3HO/Sikh Dharma has its issues with Diversity Sensitivity, i.e., multicultural competency, along with just about every other worldwide organization. It’s part of an evolutionary and revolutionary learning curve. We need to understand going forward that Sikhs must rise to this occasion, this opportunity, or be left behind. The Siri Singh Sahib, aka Yogi Bhajan, invested too much effort and sacrifice. We must move forward with Guru's and Yogi Bhajan's teachings. We have to become 10 times greater. According to the Master, we must become Masters in order to maintain the Golden Chain, unbroken. Diversity, Inclusion, Equality for All is our frontier. We own it. And we need to step right up to the Diversity Sensitivity line and go beyond. Read on.
.) The problem we need to address concerns our getting on board with the worldwide trend before we get left behind. The issue of People of Color not perceiving their inclusion in our organization is shared worldwide. We have been designated by Yogi Bhajan to be teachers and leaders. We need to step up to the issues of Diversity Sensitivity and Inclusion now (see Definitions), so we are not left behind. Sikh Dharma is unique in so many ways, but not unique on the issue of Inclusion. In order to be leaders, we need to fix this. First, we need to clean our own house, so we can be pure of mind and spirit, going forward. We can then deal with issues evoking more genuinely the Word of Guru and the teachings of Yogi Bhajan, and resolve to lead, teach and carry humanity forward into the Aquarian Age. These times demand it of us.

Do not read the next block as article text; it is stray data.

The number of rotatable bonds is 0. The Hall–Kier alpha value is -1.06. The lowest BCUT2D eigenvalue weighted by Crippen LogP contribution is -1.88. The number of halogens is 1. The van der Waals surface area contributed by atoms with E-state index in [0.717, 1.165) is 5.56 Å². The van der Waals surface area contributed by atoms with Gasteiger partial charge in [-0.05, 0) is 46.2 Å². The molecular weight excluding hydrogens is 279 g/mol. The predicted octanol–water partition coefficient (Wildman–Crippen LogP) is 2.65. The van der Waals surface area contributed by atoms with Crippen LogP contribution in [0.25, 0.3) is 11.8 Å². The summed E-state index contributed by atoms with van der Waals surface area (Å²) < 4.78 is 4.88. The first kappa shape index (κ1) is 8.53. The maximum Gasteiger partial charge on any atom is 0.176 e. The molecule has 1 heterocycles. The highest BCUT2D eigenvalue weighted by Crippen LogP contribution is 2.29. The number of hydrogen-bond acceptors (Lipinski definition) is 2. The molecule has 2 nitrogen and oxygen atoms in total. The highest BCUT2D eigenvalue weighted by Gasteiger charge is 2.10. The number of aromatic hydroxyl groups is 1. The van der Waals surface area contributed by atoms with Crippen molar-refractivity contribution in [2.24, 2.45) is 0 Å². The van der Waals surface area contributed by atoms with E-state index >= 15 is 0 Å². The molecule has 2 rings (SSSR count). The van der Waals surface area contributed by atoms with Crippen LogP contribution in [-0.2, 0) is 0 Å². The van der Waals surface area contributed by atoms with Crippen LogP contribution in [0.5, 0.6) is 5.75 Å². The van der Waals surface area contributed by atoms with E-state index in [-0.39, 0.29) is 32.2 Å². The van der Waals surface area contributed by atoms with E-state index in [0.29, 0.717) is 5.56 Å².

.) Inclusion is everywhere. Rotary International has started a sincere campaign for equality and peace. Magazines of all sorts are honoring, profiling and uplifting People of Color. Organizations everywhere are getting on board, now. When KRI, Kundalini Reseach Institute, put (Black) Krishna Kaur on the cover of a women’s yoga manual recently it was a total success. People everywhere long to belong in their hearts. Just step out the door, turn on the TV or read a newspaper or a magazine. There has been a sudden, quantum, paradigm shift. There are plenty of indications the old is hanging on. We all know the Piscean Age will not die peaceably. But die it will, and 3HO/Sikh Dharma needs to genuinely get on board with Guru Nanak's mission.